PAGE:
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Why You Should Consider Doing Town Hall Meetings

Town hall meetings

Why town hall meetings are a must for businesses seeking to build trust with employees, and examples of how gyms are using the meeting format.

Your staff likely has a multitude of team meetings every week and month — some effective, and some not so much. 

But according to Entrepreneur, there is one meeting all companies should be making time for. That is a monthly or quarterly “Town Hall” meeting where company leaders share insight on the company’s overall direction and goals or special projects, and seek feedback from employees on the front lines. 

Author John Boitnott explains, “While still inherently hierarchical, modern workplaces are becoming more democratic in that corporate leaders more often seek ideas and viewpoints from all areas of the organization now, rather than just giving strict top-down decrees. Copying the town hall tradition in your company-wide, all-hands meetings will help increase communication between managers and other team members. These events not only let you share results and upcoming initiatives, but also allow for dialogue between groups that might not normally engage each other.”

Here are more reasons why town hall meetings can be effective for a business, courtesy of Entrepreneur: 

  • A town hall project shows you value employees and their ideas.
  • Town halls align everyone with what’s happening at the business.
  • They are motivational. 
  • Town halls indicate overall employee satisfaction.

Gyms across the industry are adopting this practice, and in some cases, are even opening the town hall meetings to members. 

For example, during the height of the COVID-19 pandemic, Weymouth Club held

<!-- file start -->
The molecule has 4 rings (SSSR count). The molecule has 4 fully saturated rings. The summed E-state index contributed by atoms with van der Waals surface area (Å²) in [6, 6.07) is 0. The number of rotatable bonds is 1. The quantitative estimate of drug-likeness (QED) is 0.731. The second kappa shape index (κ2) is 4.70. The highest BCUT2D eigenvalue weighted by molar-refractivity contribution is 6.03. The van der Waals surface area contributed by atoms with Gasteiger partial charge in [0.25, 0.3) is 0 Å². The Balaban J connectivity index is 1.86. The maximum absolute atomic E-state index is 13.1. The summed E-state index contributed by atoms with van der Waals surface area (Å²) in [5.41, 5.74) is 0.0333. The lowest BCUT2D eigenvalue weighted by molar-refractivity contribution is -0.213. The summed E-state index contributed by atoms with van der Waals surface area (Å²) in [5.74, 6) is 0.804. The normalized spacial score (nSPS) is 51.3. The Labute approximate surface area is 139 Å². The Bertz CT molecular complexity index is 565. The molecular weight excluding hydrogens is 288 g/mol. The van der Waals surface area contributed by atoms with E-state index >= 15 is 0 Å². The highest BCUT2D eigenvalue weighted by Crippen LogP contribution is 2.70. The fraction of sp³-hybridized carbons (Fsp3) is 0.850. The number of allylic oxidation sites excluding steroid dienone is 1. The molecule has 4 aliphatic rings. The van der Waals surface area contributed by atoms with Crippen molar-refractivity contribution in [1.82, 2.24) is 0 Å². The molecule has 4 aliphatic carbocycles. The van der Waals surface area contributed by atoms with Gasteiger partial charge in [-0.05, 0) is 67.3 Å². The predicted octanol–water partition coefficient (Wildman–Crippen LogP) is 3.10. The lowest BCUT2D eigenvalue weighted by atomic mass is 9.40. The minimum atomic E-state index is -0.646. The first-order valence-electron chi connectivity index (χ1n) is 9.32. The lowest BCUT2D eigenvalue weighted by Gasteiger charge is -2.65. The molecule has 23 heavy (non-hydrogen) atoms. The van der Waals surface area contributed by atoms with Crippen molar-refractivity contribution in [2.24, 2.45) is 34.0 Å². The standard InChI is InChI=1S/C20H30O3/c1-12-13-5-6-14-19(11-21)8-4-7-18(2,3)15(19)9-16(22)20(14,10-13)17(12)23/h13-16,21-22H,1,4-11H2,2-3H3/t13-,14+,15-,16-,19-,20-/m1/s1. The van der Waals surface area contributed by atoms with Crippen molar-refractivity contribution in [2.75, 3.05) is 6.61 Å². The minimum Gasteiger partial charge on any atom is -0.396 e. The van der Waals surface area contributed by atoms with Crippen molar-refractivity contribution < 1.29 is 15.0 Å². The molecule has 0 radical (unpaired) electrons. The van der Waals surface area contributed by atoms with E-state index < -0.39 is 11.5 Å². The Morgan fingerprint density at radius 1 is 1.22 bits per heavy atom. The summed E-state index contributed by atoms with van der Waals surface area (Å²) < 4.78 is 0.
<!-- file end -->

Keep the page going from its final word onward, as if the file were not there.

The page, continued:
Zoom town halls that gave them the opportunity to address member fears and concerns, and update members on new safety protocols. 

“We generally had anywhere from 50 to 65 RSVPs,” said Jeff Linn, the executive director of Weymouth Club, in the July 2021 cover story. “And we’d have about 45 show … that had a big impact for people.”

Jon Brady, the president of Midtown Athletic Clubs, shared in a recent Club Solutions Mastermind Group meeting they also do virtual town hall meetings every six to eight weeks for employees, and anyone in the company can join the call. They typically have around 500 to 600 people join.

During the call, they discuss Pulse survey results — employee satisfaction surveys — and go over company objectives. Anyone can ask questions, and no one is muted. 

With this in mind, consider adding town hall meetings to your line up. 

“Team members whose ideas are valued tend to feel valued themselves,” continued Boitnott. “When they feel appreciated, it leads to high employee engagement, improved performance, reduced turnover and greater job satisfaction. Creating a space for people to ask questions, and for you to provide answers, shows you are invested in all workers.” 

Rachel Zabonick-Chonko

Rachel Zabonick-Chonko is the editor-in-chief of Club Solutions Magazine. She can be reached at rachel@peakemedia.com.

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